Frau Fiber’s Subversive Stitch: Sewing As An Act of Rebellion | KCET
Frau Fiber’s Subversive Stitch: Sewing As An Act of Rebellion
She doesn’t have a closet and the last time she purchased an article of clothing was two years ago – and that was underwear. She is Carole Frances Lung, a self-proclaimed artist/academic/textile superhero whose alter ego is Frau Fiber. Lung, a tenured associate professor at Cal State Los Angeles who has been teaching fashion and textiles to both undergraduates and graduate students since 2008, was recently named a Fellow for the Public Good by the college.
Born in 1966, Lung is also Frau Fiber’s biographer and archivist, having created the persona in 2006 after spending a semester working in Weimar, Germany, as part of an MFA program from the Art Institute of Chicago. She said that she decided to assume an alter ego after participating in Burning Man, reading about Andy Warhol while living in New York City, and from growing up in San Francisco watching Clark Kent turn into Superman.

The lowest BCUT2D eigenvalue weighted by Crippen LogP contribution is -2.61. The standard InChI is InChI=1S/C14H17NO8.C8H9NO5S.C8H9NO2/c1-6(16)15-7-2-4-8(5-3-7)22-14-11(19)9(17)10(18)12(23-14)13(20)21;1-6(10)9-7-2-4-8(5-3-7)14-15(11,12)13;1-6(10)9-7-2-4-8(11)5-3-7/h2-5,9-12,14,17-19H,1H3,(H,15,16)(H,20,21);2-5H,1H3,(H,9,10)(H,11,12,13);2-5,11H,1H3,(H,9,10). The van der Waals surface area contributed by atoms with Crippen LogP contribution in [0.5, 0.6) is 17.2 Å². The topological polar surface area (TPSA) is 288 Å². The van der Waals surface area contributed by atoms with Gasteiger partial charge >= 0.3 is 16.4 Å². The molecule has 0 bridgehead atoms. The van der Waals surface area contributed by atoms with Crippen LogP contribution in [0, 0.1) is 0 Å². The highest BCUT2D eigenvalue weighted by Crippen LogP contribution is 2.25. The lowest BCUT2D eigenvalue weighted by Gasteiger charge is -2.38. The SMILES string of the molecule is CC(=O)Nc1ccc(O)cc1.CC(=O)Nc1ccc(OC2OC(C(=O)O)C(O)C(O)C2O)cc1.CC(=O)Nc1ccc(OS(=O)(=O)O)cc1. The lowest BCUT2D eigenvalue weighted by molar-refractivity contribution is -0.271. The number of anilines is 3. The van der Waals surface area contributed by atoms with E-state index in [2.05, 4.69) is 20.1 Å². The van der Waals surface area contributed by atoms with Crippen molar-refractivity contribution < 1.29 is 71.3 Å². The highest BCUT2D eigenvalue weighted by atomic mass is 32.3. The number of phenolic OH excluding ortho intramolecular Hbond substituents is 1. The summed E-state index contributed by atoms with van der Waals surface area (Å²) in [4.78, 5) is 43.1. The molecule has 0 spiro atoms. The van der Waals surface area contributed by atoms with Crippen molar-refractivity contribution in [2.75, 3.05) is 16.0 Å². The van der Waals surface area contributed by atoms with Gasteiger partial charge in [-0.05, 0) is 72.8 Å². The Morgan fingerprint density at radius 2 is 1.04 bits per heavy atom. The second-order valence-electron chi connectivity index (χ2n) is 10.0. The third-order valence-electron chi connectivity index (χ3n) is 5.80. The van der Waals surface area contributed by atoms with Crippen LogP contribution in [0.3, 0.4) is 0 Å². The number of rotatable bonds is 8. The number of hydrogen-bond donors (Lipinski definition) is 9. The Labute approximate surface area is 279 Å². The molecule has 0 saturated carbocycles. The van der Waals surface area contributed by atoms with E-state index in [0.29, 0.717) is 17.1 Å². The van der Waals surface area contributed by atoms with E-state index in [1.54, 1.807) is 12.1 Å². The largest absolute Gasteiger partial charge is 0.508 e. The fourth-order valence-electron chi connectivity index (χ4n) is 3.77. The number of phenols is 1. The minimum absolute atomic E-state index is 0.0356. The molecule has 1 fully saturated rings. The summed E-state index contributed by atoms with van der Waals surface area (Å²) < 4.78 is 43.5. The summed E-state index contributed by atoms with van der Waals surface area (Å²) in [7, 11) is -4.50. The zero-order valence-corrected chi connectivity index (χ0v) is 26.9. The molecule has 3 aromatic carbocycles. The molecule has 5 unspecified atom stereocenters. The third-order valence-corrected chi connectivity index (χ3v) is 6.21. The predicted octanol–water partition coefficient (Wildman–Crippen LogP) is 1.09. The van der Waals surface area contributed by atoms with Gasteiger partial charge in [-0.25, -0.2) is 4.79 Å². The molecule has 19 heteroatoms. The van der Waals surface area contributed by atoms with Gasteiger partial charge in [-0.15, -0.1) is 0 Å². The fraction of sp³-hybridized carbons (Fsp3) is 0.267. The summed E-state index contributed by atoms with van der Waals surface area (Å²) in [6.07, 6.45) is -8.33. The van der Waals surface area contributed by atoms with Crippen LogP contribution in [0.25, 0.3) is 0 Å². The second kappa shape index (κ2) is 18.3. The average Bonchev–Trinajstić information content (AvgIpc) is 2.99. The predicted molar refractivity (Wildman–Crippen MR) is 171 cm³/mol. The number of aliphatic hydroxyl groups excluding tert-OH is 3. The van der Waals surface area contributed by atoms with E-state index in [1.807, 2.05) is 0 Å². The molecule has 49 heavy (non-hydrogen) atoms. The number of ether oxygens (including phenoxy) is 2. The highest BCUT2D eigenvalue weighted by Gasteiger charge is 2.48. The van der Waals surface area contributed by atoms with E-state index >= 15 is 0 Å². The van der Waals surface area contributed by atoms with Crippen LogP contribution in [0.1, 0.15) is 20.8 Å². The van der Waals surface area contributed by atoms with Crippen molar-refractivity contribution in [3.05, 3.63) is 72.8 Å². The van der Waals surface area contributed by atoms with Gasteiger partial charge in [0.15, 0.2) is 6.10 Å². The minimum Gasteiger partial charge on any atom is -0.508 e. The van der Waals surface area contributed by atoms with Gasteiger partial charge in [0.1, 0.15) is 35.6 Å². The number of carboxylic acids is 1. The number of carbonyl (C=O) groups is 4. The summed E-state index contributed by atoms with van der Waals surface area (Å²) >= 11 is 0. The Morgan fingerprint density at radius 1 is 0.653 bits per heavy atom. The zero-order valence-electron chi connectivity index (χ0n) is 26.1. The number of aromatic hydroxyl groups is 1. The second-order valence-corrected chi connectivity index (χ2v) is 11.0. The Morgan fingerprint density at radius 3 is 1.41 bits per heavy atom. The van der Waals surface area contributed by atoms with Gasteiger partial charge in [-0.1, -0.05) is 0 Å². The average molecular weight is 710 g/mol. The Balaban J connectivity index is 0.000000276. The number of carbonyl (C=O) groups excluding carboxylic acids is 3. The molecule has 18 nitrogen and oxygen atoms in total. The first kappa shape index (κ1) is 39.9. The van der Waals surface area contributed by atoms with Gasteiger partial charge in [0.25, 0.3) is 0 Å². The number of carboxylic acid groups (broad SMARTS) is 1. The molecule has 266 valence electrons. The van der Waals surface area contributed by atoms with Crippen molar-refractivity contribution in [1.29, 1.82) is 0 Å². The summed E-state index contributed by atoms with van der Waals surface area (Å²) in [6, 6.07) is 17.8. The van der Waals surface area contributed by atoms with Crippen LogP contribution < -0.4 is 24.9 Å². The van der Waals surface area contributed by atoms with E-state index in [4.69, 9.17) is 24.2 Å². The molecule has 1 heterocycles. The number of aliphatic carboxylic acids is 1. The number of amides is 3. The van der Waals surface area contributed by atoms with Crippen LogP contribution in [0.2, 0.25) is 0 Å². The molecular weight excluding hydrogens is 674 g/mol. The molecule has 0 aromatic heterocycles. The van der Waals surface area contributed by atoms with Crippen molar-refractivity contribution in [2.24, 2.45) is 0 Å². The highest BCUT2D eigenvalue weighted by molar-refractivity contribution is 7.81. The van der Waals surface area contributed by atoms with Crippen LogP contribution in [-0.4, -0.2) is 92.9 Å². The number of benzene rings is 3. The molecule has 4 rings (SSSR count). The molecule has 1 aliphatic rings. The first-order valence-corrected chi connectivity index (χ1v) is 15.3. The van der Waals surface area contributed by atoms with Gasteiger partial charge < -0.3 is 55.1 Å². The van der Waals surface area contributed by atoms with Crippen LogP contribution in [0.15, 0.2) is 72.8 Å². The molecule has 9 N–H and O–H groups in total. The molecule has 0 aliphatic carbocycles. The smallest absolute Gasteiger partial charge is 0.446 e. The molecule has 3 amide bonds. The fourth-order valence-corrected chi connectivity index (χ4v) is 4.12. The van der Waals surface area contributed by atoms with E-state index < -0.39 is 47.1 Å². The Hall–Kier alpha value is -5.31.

Frau’s biography, Lung pointed out, is also ever-evolving: “As I continue to research the history of socialism and the women who were activists related to social justice, she is kind of following in the footsteps of women like [activist] Mother Jones, [philosopher/revolutionary] Rosa Luxemberg and Jane Addams from Hull House [the "mother" of Social Work who founded the first settlement house in the United States].
“Frau is performative to me, but she is performing as these agents for change, by organizing spaces and in the context of her public and participatory sewing performances, the Sewing Rebellion," says Lung.
Her home is also her studio, what she refers to as Frau Fiber’s headquarters. It is an experimental factory in downtown Long Beach called the Institute for Labor Generosity Workers and Uniforms (ILGWU), a riff off of the International Ladies’ Garment Workers’ Union, whose acronym is also ILGWU.
And while the Frau also gives performances – including sitting in the window of ILGWU, sewing blouses to commemorate lost garment workers – as well as hosting a monthly radio show on KCHUNG, the Frau, curiously, does not have a German accent.